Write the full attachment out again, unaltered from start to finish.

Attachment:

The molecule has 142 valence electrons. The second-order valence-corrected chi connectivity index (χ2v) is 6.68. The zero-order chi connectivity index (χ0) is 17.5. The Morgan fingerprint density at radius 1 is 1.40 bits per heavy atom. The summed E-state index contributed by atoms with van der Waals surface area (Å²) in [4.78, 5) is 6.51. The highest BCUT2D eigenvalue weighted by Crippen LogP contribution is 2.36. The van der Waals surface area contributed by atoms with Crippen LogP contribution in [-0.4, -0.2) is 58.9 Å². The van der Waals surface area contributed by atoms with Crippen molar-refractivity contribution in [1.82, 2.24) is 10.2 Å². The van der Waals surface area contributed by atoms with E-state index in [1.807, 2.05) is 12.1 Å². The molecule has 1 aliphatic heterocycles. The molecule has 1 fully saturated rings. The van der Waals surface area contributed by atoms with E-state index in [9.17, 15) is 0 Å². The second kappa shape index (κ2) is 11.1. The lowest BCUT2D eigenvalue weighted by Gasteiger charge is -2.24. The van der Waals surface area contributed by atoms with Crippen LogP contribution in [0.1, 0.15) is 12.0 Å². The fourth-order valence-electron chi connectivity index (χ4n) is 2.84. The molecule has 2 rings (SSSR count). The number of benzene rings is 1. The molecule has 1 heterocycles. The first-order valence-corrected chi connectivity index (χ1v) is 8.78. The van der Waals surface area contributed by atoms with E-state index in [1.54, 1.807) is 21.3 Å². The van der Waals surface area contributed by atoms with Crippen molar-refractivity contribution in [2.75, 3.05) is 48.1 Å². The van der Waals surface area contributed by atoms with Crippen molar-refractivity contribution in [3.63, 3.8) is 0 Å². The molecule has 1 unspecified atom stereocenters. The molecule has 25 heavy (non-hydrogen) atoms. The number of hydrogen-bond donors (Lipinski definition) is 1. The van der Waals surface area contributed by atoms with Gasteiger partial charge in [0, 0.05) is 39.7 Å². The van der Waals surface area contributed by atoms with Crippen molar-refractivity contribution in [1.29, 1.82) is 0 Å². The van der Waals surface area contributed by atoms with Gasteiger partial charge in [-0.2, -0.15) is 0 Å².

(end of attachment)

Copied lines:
The molecule has 142 valence electrons. The second-order valence-corrected chi connectivity index (χ2v) is 6.68. The zero-order chi connectivity index (χ0) is 17.5. The Morgan fingerprint density at radius 1 is 1.40 bits per heavy atom. The summed E-state index contributed by atoms with van der Waals surface area (Å²) in [4.78, 5) is 6.51. The highest BCUT2D eigenvalue weighted by Crippen LogP contribution is 2.36. The van der Waals surface area contributed by atoms with Crippen LogP contribution in [-0.4, -0.2) is 58.9 Å². The van der Waals surface area contributed by atoms with Crippen molar-refractivity contribution in [1.82, 2.24) is 10.2 Å². The van der Waals surface area contributed by atoms with E-state index in [1.807, 2.05) is 12.1 Å². The molecule has 1 aliphatic heterocycles. The molecule has 1 fully saturated rings. The van der Waals surface area contributed by atoms with E-state index in [9.17, 15) is 0 Å². The second kappa shape index (κ2) is 11.1. The lowest BCUT2D eigenvalue weighted by Gasteiger charge is -2.24. The van der Waals surface area contributed by atoms with Crippen LogP contribution in [0.1, 0.15) is 12.0 Å². The fourth-order valence-electron chi connectivity index (χ4n) is 2.84. The molecule has 2 rings (SSSR count). The number of benzene rings is 1. The molecule has 1 heterocycles. The first-order valence-corrected chi connectivity index (χ1v) is 8.78. The van der Waals surface area contributed by atoms with E-state index in [1.54, 1.807) is 21.3 Å². The van der Waals surface area contributed by atoms with Crippen molar-refractivity contribution in [2.75, 3.05) is 48.1 Å². The van der Waals surface area contributed by atoms with Crippen molar-refractivity contribution in [3.63, 3.8) is 0 Å². The molecule has 1 unspecified atom stereocenters. The molecule has 25 heavy (non-hydrogen) atoms. The number of hydrogen-bond donors (Lipinski definition) is 1. The van der Waals surface area contributed by atoms with Gasteiger partial charge in [0, 0.05) is 39.7 Å². The van der Waals surface area contributed by atoms with Crippen molar-refractivity contribution in [1.29, 1.82) is 0 Å². The van der Waals surface area contributed by atoms with Gasteiger partial charge in [-0.2, -0.15) is 0 Å².